All this in the dark controlled from a telephone box with no safety crews and the daunting thought that had someone had gone over the side nobody would know where. they were Thankfully this never happened, and everyone was accounted for come the finish in the early hours of Sunday morning.
No boats ran on a Sunday, so everyone was still on the island for the prize giving on Sunday evening in the lounge of the Western Isles Hotel. The awards were presented by Nathalie Delon, a French actress who was also appearing in the film.
The choice went down well with the competitors. Much drinking went on in the various hostelries into the early hours of Monday before everyone made a dash for the ferry back to the mainland. I vaguely remember six of us in the back room of the “Mish” drinking half a pint of vodka through straws!
It was a long drive home to Lancashire, especially in a Wartburg Knight, but the memory always sticks in my head that I couldn’t wait to return to this magical Isle, October 1970 couldn’t come soon enough. Walking through the factory back at work on the Tuesday, I happened to meet Brian Molyneux in one of the corridors and was totally in shock when he thanked me for marshaling.
I was mightily impressed, but that was the mark of the man. He later wrote a book entitled “The Best Rally In The World”. Who knows where he got that title from. Get a copy if you can, but they are as rare as a sunny October week on Mull.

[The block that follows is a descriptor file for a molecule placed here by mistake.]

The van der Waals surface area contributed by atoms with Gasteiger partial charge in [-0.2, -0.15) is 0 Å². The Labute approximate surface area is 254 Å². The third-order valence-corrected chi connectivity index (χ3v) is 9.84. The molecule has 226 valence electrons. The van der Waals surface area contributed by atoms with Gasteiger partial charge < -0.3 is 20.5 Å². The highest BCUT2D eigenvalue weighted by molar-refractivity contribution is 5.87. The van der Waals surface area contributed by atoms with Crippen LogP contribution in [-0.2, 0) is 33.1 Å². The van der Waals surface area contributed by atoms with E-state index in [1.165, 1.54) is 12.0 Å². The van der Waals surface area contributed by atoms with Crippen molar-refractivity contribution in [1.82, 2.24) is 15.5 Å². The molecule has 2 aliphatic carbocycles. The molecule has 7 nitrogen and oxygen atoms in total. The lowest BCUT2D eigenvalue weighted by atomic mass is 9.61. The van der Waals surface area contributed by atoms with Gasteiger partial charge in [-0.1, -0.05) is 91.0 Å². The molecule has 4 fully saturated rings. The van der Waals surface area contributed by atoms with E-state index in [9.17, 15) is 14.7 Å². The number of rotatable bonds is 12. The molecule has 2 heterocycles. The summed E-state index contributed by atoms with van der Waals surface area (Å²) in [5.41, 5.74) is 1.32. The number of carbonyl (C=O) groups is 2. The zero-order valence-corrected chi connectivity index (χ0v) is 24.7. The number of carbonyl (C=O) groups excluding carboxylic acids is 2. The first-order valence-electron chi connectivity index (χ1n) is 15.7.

Thinking back over all these years since, I have been honored to have been both a marshal, a steward, an assistant scrutineer and on a few occasions a competitor on “The Best Rally in the World” with little success. But the best memories are from all the people I have met on Mull over the years and the many islanders who have become friends, also the legacy of the number of rally drivers from there who have started rallying themselves very successfully. In 1969 I doubt many folk on Mull knew what a rally was.
The most frightening from my point of view is the realization that in 1969 I was 19 years old and by the time you read this I will be 73. On that note, I would just like to wish anybody who visits the event all the very best. Just don’t be drinking vodka through a straw.
This article first appeared in the Beatson’s Building Supplies Mull Rally program.